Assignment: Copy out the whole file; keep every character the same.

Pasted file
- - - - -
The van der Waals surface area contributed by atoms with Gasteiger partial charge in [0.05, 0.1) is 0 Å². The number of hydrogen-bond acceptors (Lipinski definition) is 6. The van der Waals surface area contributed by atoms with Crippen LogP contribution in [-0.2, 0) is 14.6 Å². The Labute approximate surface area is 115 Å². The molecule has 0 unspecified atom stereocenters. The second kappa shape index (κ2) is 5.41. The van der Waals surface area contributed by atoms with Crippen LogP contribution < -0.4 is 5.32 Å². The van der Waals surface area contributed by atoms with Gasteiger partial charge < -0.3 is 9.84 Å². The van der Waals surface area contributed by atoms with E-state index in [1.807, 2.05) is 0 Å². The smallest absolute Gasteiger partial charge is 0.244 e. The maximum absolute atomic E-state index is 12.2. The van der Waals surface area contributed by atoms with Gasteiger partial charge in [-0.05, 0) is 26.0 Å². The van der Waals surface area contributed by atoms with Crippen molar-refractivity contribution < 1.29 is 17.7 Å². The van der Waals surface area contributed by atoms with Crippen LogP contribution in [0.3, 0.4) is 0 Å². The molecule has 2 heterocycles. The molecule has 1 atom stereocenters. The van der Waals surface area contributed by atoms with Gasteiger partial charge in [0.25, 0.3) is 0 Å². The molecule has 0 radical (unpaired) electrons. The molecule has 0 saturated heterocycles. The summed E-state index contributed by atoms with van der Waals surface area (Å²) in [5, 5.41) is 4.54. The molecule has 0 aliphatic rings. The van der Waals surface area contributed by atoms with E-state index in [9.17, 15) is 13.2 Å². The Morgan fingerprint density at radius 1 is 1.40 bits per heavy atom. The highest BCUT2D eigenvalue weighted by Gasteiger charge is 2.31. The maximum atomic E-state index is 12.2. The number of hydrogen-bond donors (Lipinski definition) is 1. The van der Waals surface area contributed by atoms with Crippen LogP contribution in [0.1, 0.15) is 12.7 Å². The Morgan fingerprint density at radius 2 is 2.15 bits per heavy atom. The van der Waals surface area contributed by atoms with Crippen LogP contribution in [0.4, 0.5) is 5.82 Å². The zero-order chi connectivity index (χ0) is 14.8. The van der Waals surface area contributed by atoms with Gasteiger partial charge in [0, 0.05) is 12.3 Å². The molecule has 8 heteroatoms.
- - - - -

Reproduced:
The van der Waals surface area contributed by atoms with Gasteiger partial charge in [0.05, 0.1) is 0 Å². The number of hydrogen-bond acceptors (Lipinski definition) is 6. The van der Waals surface area contributed by atoms with Crippen LogP contribution in [-0.2, 0) is 14.6 Å². The Labute approximate surface area is 115 Å². The molecule has 0 unspecified atom stereocenters. The second kappa shape index (κ2) is 5.41. The van der Waals surface area contributed by atoms with Crippen LogP contribution < -0.4 is 5.32 Å². The van der Waals surface area contributed by atoms with Gasteiger partial charge < -0.3 is 9.84 Å². The van der Waals surface area contributed by atoms with E-state index in [1.807, 2.05) is 0 Å². The smallest absolute Gasteiger partial charge is 0.244 e. The maximum absolute atomic E-state index is 12.2. The van der Waals surface area contributed by atoms with Gasteiger partial charge in [-0.05, 0) is 26.0 Å². The van der Waals surface area contributed by atoms with Crippen molar-refractivity contribution < 1.29 is 17.7 Å². The van der Waals surface area contributed by atoms with Crippen LogP contribution in [0.3, 0.4) is 0 Å². The molecule has 2 heterocycles. The molecule has 1 atom stereocenters. The van der Waals surface area contributed by atoms with Gasteiger partial charge in [0.25, 0.3) is 0 Å². The molecule has 0 radical (unpaired) electrons. The molecule has 0 saturated heterocycles. The summed E-state index contributed by atoms with van der Waals surface area (Å²) in [5, 5.41) is 4.54. The molecule has 0 aliphatic rings. The van der Waals surface area contributed by atoms with E-state index in [9.17, 15) is 13.2 Å². The Morgan fingerprint density at radius 1 is 1.40 bits per heavy atom. The highest BCUT2D eigenvalue weighted by Gasteiger charge is 2.31. The maximum atomic E-state index is 12.2. The number of hydrogen-bond donors (Lipinski definition) is 1. The van der Waals surface area contributed by atoms with Crippen LogP contribution in [0.1, 0.15) is 12.7 Å². The Morgan fingerprint density at radius 2 is 2.15 bits per heavy atom. The van der Waals surface area contributed by atoms with Crippen LogP contribution in [0.4, 0.5) is 5.82 Å². The zero-order chi connectivity index (χ0) is 14.8. The van der Waals surface area contributed by atoms with Gasteiger partial charge in [0, 0.05) is 12.3 Å². The molecule has 8 heteroatoms.